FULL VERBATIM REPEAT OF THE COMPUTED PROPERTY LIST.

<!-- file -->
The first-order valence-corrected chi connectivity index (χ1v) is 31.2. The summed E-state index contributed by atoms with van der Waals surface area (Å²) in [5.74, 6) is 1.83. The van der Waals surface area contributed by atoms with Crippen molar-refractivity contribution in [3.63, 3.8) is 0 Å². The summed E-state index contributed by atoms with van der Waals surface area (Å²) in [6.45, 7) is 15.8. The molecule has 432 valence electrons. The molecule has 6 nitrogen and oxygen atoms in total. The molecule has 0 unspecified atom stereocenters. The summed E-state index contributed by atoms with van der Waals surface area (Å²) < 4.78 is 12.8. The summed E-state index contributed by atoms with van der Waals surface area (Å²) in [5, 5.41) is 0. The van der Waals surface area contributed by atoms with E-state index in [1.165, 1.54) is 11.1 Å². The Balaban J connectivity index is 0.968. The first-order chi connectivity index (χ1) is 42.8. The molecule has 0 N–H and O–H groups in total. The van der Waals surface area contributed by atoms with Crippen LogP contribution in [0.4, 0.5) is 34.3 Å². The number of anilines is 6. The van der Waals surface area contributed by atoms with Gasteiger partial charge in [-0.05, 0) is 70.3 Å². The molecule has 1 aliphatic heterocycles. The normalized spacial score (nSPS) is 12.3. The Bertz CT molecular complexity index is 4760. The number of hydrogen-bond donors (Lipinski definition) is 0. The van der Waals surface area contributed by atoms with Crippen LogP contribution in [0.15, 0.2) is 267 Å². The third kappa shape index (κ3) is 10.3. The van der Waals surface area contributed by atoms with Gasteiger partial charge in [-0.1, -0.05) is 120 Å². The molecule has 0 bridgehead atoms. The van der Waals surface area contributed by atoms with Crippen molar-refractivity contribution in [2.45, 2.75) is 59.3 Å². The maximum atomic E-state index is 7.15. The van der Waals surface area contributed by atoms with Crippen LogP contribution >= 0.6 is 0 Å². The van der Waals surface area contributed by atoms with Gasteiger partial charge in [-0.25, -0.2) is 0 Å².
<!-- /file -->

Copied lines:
The first-order valence-corrected chi connectivity index (χ1v) is 31.2. The summed E-state index contributed by atoms with van der Waals surface area (Å²) in [5.74, 6) is 1.83. The van der Waals surface area contributed by atoms with Crippen molar-refractivity contribution in [3.63, 3.8) is 0 Å². The summed E-state index contributed by atoms with van der Waals surface area (Å²) in [6.45, 7) is 15.8. The molecule has 432 valence electrons. The molecule has 6 nitrogen and oxygen atoms in total. The molecule has 0 unspecified atom stereocenters. The summed E-state index contributed by atoms with van der Waals surface area (Å²) < 4.78 is 12.8. The summed E-state index contributed by atoms with van der Waals surface area (Å²) in [5, 5.41) is 0. The van der Waals surface area contributed by atoms with E-state index in [1.165, 1.54) is 11.1 Å². The Balaban J connectivity index is 0.968. The first-order chi connectivity index (χ1) is 42.8. The molecule has 0 N–H and O–H groups in total. The van der Waals surface area contributed by atoms with Crippen LogP contribution in [0.4, 0.5) is 34.3 Å². The number of anilines is 6. The van der Waals surface area contributed by atoms with Gasteiger partial charge in [-0.05, 0) is 70.3 Å². The molecule has 1 aliphatic heterocycles. The normalized spacial score (nSPS) is 12.3. The Bertz CT molecular complexity index is 4760. The number of hydrogen-bond donors (Lipinski definition) is 0. The van der Waals surface area contributed by atoms with Crippen LogP contribution in [0.15, 0.2) is 267 Å². The third kappa shape index (κ3) is 10.3. The van der Waals surface area contributed by atoms with Gasteiger partial charge in [-0.1, -0.05) is 120 Å². The molecule has 0 bridgehead atoms. The van der Waals surface area contributed by atoms with Crippen molar-refractivity contribution in [2.45, 2.75) is 59.3 Å². The maximum atomic E-state index is 7.15. The van der Waals surface area contributed by atoms with Crippen LogP contribution >= 0.6 is 0 Å². The van der Waals surface area contributed by atoms with Gasteiger partial charge in [-0.25, -0.2) is 0 Å².